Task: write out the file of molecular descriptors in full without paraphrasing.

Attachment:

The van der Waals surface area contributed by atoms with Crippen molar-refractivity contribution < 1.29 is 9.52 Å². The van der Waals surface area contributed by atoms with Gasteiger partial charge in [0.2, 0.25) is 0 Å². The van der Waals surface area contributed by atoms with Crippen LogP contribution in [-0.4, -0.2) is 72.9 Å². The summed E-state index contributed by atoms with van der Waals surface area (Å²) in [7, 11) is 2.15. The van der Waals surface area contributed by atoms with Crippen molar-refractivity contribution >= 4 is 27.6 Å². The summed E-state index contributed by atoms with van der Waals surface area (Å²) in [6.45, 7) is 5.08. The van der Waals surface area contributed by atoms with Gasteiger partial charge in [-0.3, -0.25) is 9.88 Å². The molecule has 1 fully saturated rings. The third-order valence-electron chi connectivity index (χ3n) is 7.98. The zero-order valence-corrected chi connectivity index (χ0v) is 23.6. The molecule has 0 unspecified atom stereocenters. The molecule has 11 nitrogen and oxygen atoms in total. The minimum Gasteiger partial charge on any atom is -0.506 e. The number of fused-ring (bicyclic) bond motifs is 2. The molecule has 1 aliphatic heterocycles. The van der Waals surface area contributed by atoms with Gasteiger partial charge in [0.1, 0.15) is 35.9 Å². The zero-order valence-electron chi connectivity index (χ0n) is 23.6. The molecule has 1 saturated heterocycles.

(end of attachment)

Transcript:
The van der Waals surface area contributed by atoms with Crippen molar-refractivity contribution < 1.29 is 9.52 Å². The van der Waals surface area contributed by atoms with Gasteiger partial charge in [0.2, 0.25) is 0 Å². The van der Waals surface area contributed by atoms with Crippen LogP contribution in [-0.4, -0.2) is 72.9 Å². The summed E-state index contributed by atoms with van der Waals surface area (Å²) in [7, 11) is 2.15. The van der Waals surface area contributed by atoms with Crippen molar-refractivity contribution >= 4 is 27.6 Å². The summed E-state index contributed by atoms with van der Waals surface area (Å²) in [6.45, 7) is 5.08. The van der Waals surface area contributed by atoms with Gasteiger partial charge in [-0.3, -0.25) is 9.88 Å². The molecule has 1 fully saturated rings. The third-order valence-electron chi connectivity index (χ3n) is 7.98. The zero-order valence-corrected chi connectivity index (χ0v) is 23.6. The molecule has 0 unspecified atom stereocenters. The molecule has 11 nitrogen and oxygen atoms in total. The minimum Gasteiger partial charge on any atom is -0.506 e. The number of fused-ring (bicyclic) bond motifs is 2. The molecule has 1 aliphatic heterocycles. The van der Waals surface area contributed by atoms with Gasteiger partial charge in [0.1, 0.15) is 35.9 Å². The zero-order valence-electron chi connectivity index (χ0n) is 23.6. The molecule has 1 saturated heterocycles.